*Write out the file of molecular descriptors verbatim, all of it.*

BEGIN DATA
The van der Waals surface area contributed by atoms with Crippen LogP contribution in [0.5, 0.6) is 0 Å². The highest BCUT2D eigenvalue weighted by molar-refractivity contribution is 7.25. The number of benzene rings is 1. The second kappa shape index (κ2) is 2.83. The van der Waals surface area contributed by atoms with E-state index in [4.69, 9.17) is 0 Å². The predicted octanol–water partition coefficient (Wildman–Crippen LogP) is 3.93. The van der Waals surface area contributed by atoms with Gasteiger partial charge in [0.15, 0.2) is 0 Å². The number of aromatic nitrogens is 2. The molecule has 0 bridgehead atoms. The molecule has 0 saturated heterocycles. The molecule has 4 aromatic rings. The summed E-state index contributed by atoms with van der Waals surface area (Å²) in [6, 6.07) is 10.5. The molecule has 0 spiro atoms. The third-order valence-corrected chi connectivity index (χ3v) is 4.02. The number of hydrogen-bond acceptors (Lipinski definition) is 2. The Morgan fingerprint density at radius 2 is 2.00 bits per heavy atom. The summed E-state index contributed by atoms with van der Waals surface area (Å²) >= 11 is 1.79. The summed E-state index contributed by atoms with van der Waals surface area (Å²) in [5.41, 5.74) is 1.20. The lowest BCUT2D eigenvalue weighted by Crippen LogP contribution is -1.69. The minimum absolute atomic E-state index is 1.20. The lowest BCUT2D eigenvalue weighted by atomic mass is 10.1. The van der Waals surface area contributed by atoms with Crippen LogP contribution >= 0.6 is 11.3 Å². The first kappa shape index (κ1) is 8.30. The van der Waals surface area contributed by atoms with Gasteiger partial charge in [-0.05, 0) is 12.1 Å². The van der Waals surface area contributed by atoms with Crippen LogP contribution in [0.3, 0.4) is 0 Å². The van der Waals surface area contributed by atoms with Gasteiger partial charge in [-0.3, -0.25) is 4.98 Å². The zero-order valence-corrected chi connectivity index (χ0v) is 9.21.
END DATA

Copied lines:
The van der Waals surface area contributed by atoms with Crippen LogP contribution in [0.5, 0.6) is 0 Å². The highest BCUT2D eigenvalue weighted by molar-refractivity contribution is 7.25. The number of benzene rings is 1. The second kappa shape index (κ2) is 2.83. The van der Waals surface area contributed by atoms with E-state index in [4.69, 9.17) is 0 Å². The predicted octanol–water partition coefficient (Wildman–Crippen LogP) is 3.93. The van der Waals surface area contributed by atoms with Gasteiger partial charge in [0.15, 0.2) is 0 Å². The number of aromatic nitrogens is 2. The molecule has 0 bridgehead atoms. The molecule has 0 saturated heterocycles. The molecule has 4 aromatic rings. The summed E-state index contributed by atoms with van der Waals surface area (Å²) in [6, 6.07) is 10.5. The molecule has 0 spiro atoms. The third-order valence-corrected chi connectivity index (χ3v) is 4.02. The number of hydrogen-bond acceptors (Lipinski definition) is 2. The Morgan fingerprint density at radius 2 is 2.00 bits per heavy atom. The summed E-state index contributed by atoms with van der Waals surface area (Å²) >= 11 is 1.79. The summed E-state index contributed by atoms with van der Waals surface area (Å²) in [5.41, 5.74) is 1.20. The lowest BCUT2D eigenvalue weighted by Crippen LogP contribution is -1.69. The minimum absolute atomic E-state index is 1.20. The lowest BCUT2D eigenvalue weighted by atomic mass is 10.1. The van der Waals surface area contributed by atoms with Crippen LogP contribution >= 0.6 is 11.3 Å². The first kappa shape index (κ1) is 8.30. The van der Waals surface area contributed by atoms with Gasteiger partial charge in [-0.05, 0) is 12.1 Å². The van der Waals surface area contributed by atoms with Crippen LogP contribution in [0.3, 0.4) is 0 Å². The van der Waals surface area contributed by atoms with Gasteiger partial charge in [-0.3, -0.25) is 4.98 Å². The zero-order valence-corrected chi connectivity index (χ0v) is 9.21.